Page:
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Judge John Reilly's quest for Aboriginal fairness in Canada

The longest serving provincial court judge in the province whose first bestselling book sparked both controversy and praise across the country, is about to launch his second offering in a trilogy detailing his battle with the justice system and his quest for Aboriginal fairness in Canada.
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The longest serving provincial court judge in the province whose first bestselling book sparked both controversy and praise across the country, is about to launch his second offering in a trilogy detailing his battle with the justice system and his quest for Aboriginal fairness in Canada.

Honourable Justice John Reilly, 68, was a circuit court judge presiding over Banff, Cochrane and Canmore courtrooms for more than 30 years, and though at times tumultuous, his tenure brought about many changes across the country and in particular on the Stoney-Nakoda reserve west of Calgary.

The Stoney reserve comprises three distinct bands: Bearspaw, Wesley and Chinook.

Reilly's first book, Bad Medicine: A Judge's Struggle for Justice in a First Nations Community painted a jarring portrayal of First Nations tribal corruption. It was an instant bestseller and Reilly donated all of the profits to Stoney literacy programs.

His second book, Bad Judgement: The Myths of First Nations Inequality and Judicial Independence in Canada wasn't particularly easy to write, the judge explained.

"It was more difficult because it had me reliving years of conflict and frustration with court administration," he said from his hometown of Canmore. "I know during my time I accomplished something significant, and I increased a lot of awareness of the plight (of native communities), but I could have done a lot more with the support of court administration. In fact, I mostly had outright opposition."

The book has taken three years to write due in part to the vast amount of material Reilly had to sift through.

"I had five or six file boxes of court materials including court proceedings which were all catalogued and sorted - thousands of pages of pleadings and legal authorities, transcribed correspondence verbatim," he said.

During his time as a provincial court judge, Reilly became concerned about the fact that many of the Aboriginal defendants that appeared before him were usually repeat offenders, and he said he realized serving time in prison simply wasn't working.

"Prison, in many cases, does more harm than good," he said.

Claiming he couldn't properly sentence offenders until an inquiry into social conditions on the reserve was carried out, Reilly delayed sentencing in a domestic assault trial.

He claimed that victims of domestic violence were generally afraid to speak out and that the Stoney-Nakoda reserve with annual revenues of approximately $9 million, had an unemployment rate of 90 per cent.

Reilly was also particularly critical of the late Wesley band chief John Snow whom he claimed used receipts from a band-owned facility as personal income, profited from logging, and personally used public funds.

Snow who vigorously denied these claims, served as Chief of the Wesley band from 1969-92 and again from 1996 until his retirement in 2000. He died in 2006.

In the storm that followed Reilly's accusations, then Justice Minister Jon Havelock appealed the demand for a probe and ordered that Reilly be relocated to Calgary.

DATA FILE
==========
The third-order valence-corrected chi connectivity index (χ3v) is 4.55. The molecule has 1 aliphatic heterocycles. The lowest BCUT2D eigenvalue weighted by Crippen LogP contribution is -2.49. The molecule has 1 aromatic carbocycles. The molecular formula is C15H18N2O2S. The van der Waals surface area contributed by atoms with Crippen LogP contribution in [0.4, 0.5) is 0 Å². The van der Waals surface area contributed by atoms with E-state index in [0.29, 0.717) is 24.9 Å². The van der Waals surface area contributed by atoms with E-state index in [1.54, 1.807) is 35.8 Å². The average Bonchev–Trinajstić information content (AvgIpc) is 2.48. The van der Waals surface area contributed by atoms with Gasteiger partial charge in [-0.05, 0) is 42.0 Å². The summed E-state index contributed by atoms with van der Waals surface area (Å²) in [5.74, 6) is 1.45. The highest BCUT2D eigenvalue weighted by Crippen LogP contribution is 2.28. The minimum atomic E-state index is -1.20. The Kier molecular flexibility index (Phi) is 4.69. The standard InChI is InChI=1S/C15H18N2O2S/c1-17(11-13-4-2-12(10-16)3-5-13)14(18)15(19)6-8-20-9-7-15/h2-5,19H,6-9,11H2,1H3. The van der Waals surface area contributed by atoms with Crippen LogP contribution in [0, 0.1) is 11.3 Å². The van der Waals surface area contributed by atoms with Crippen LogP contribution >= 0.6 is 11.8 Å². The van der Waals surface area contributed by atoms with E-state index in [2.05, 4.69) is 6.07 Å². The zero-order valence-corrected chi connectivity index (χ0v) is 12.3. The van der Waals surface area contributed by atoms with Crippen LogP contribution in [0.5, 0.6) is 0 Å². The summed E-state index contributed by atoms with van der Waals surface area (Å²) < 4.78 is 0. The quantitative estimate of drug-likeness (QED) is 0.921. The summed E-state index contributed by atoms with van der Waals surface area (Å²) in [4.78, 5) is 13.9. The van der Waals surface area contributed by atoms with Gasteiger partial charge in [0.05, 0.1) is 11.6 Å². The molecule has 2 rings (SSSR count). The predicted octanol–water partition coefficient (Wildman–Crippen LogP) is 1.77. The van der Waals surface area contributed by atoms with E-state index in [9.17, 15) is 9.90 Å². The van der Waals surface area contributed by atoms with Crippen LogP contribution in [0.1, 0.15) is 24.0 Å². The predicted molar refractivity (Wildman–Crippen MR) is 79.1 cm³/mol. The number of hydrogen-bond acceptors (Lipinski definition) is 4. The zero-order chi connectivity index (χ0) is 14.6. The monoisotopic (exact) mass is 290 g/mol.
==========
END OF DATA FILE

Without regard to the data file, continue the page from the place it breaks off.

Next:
But Reilly fought to remain where he was and in the end a judge ruled that though he did have the right to ask certain questions pertaining to social conditions on the reserve, he'd gone too far by insisting on a probe into the financial mismanagement of the tribal council. He eventually won the right to remain in his original job.

Reilly said he expects the reaction to this book to be similar to the last one.

"Most of the feedback I got back then was positive," he said. "Stoneys came to book signings and brought me gifts. But I know there were some who didn't like it. Some people in Morley want me to shut up."

But Reilly is adamant that 'shutting up' is not the answer in Canada's Aboriginal communities.

"The purpose of my book is to show that problems will remain unresolved if not talked about," he said, referring specifically to the high number of suicides on the Stoney reserve. Reilly feels particularly incensed by this issue after losing a close friend to suicide years ago.

He resigned from the bench before an unsuccessful attempt to win a federal Liberal seat in the Wild Rose riding in 2011, and these days enjoys writing his books, speaking at various events and spending time with children and grandchildren.

"I grew to dislike the system," he said. "I always felt like I was swimming against the tide and I became tired of it. I'll never go back to a courtroom again unless I'm taken there in handcuffs."

Wesley band member and oft community spokesperson Greg Twoyoungmen said though the first book was controversial, in all it was good for his people.

"Usually the reason our people are incarcerated is because they have no idea about the law," he said. "Judge Reilly was a godsend to us. Anybody can be a judge, but not anybody can make a difference like he did. He exposed wrongdoing. We needed him."

The final book in the trilogy will be entitled Bad Law, Reilly said.

Bad Judgement will be launched officially Dec. 3 at 7 p.m. at the Georgetown Inn in Canmore, with another presentation to take place at the Canmore Public Library on Dec. 15.

For more information about further book signing events, visit www.johnreilly.ca.